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Featured Am I looking for Religion or Spirituality?

Discussion in 'Seekers Circle' started by littlefire, Mar 23, 2017.

  1. littlefire

    littlefire You can call me Fio

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    Hello RF buddies,

    I'm in a weird spiritual time right now and could use some input. I was raised Southern Baptist (in a sort of extreme and isolated way), but years of religious and emotional abuse, in addition to me going to a secular college and realizing that some of my beliefs were hurtful towards others, has caused me to shed Christianity. It's weird for me being in this place because pre-college, Christianity and biblical literalism were my life. I've memorized over 3000 Scriptures and took everything so seriously, but I was so depressed and so scared, and the negative effect it was having on my mental health forced me to show it the door about 9 months ago. (I still struggle with depression, but at least I don't regularly feel like God is going to strike me with lightning when I least expect it).

    I still consider myself a deeply spiritual person, and still have times when I feel connected to the sky, the land, the water, other people.... the little "mantra" keeping me going right now is "the divine in me sees the divine in you." This statement is incredibly meaningful to me and essentially sums up my beliefs right now: universalism, connection with nature (and energies and past inhabitants of the land), some type of spirit in all things (not really pantheism)...and love, understanding, and fullness as the point of existence.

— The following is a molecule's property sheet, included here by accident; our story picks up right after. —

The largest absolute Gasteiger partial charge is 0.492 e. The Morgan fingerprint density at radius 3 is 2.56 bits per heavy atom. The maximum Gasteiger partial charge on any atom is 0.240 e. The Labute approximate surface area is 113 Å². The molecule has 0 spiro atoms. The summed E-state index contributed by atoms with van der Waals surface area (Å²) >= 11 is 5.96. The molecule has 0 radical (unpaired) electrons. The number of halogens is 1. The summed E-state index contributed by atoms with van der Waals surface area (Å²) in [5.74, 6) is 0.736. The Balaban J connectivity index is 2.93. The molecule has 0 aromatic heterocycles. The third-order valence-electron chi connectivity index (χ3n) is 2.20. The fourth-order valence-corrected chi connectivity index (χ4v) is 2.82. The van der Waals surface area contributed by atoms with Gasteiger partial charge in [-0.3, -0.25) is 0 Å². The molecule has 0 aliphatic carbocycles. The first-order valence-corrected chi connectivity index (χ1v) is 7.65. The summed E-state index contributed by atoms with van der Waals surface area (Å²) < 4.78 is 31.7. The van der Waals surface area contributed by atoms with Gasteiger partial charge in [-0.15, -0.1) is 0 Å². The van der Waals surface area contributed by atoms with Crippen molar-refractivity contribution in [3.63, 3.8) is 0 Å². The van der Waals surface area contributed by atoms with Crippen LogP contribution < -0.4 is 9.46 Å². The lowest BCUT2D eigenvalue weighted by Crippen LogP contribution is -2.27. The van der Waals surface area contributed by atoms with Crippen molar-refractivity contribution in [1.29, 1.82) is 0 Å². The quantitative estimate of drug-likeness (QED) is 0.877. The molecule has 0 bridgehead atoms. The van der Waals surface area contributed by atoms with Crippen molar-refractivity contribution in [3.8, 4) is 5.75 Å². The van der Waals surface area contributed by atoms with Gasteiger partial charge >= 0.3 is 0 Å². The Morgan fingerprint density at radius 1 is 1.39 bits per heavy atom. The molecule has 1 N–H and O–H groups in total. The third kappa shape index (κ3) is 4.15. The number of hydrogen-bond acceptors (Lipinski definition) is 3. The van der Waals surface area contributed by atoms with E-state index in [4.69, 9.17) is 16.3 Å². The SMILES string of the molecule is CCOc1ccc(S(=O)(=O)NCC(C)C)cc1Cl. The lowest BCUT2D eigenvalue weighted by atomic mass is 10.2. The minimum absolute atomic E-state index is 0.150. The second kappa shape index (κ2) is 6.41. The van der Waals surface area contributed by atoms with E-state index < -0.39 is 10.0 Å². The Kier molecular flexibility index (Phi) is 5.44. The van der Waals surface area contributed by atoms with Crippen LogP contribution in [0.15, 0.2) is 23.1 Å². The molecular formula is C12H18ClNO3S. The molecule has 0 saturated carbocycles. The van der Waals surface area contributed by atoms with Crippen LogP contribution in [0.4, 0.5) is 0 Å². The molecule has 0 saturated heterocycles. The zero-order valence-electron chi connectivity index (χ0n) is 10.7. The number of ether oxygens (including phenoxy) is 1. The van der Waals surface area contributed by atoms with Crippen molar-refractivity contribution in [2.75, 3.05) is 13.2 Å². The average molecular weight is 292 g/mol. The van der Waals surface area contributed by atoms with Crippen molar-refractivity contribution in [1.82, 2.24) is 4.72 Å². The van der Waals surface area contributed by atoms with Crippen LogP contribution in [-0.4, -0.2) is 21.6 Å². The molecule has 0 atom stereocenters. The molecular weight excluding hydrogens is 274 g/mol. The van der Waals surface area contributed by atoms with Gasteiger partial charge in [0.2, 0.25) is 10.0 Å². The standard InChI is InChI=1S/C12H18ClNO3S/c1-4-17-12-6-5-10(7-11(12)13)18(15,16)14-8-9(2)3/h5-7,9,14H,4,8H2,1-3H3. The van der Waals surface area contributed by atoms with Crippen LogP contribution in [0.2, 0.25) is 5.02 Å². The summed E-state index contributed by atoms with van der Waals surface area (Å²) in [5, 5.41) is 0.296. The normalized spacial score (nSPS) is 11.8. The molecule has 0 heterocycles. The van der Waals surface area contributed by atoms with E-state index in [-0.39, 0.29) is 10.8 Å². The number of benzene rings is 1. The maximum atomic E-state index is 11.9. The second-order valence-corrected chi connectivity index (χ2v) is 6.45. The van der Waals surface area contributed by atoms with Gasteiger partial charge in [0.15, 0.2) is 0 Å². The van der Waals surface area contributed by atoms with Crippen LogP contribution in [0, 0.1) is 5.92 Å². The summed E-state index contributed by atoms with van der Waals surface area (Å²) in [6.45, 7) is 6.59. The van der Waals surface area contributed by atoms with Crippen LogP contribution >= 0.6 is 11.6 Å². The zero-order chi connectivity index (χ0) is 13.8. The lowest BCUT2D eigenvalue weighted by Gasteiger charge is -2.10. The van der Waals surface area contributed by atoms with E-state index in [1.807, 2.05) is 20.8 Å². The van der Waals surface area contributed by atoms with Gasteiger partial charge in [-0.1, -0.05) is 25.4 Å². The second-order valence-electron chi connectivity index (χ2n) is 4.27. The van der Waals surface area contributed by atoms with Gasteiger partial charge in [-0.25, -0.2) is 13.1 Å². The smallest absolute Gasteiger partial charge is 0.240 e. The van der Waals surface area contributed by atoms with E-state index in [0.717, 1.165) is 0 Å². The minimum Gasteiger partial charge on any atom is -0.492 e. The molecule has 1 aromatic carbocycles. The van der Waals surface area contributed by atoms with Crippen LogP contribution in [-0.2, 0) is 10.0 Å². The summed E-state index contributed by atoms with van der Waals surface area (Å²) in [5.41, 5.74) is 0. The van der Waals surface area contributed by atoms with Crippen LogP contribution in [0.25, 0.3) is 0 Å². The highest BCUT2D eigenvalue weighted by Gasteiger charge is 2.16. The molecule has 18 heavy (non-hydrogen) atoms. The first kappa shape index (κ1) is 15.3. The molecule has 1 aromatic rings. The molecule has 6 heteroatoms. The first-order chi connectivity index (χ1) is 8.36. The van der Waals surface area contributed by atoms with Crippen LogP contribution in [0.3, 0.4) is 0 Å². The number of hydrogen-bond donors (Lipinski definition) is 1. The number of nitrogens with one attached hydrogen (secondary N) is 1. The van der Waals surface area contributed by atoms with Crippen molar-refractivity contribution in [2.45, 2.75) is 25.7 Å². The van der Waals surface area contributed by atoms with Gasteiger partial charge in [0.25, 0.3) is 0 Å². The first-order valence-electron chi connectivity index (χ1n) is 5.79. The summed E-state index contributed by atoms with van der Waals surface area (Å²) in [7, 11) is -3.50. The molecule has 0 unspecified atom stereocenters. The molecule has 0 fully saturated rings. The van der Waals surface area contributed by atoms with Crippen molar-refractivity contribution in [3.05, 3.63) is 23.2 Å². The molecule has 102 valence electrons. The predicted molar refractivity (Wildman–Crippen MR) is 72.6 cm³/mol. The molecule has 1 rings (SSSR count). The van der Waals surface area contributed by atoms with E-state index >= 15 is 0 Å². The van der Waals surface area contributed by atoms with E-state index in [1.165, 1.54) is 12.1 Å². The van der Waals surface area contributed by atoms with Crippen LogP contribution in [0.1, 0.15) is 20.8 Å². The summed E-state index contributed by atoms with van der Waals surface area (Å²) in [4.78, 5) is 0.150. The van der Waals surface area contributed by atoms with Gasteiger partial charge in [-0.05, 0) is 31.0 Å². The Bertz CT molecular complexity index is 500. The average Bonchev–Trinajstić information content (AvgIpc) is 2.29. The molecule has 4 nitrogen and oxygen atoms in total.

Where I'm struggling right now is that after spending my entire life connected to a (very niche) religious system, I don't have a religious home. I deeply appreciate the wisdom in virtually every religion I've encountered. I went to a Quaker meeting for a while, but something about it wasn't working for me...I think it was that the expectation of physically hearing from God during the course of an hour in silence seemed a little overambitious....

    The problems are that I want to stay open to new beliefs and new information (my life has changed so much in the past few years that any expectation of consistency seems ludicrous) and don't want to feel tied down to a dogma or set of regulations that I have to stress over again (I'd actually consider religious regulations triggering for me....I've been reading Pirke Avot just to learn more about Judaism and the Talmud but have had to stop and take breathers so many times because I'll find myself shaking with anxiety in the middle of it). But having a religious community is something that I really, really miss. I think my ideal community would be some type of interfaith group where people came together just to connect with each other, with the divine, with nature through environmental justice, and with their communities through social justice and activism...but if anything's overambitious, it's that.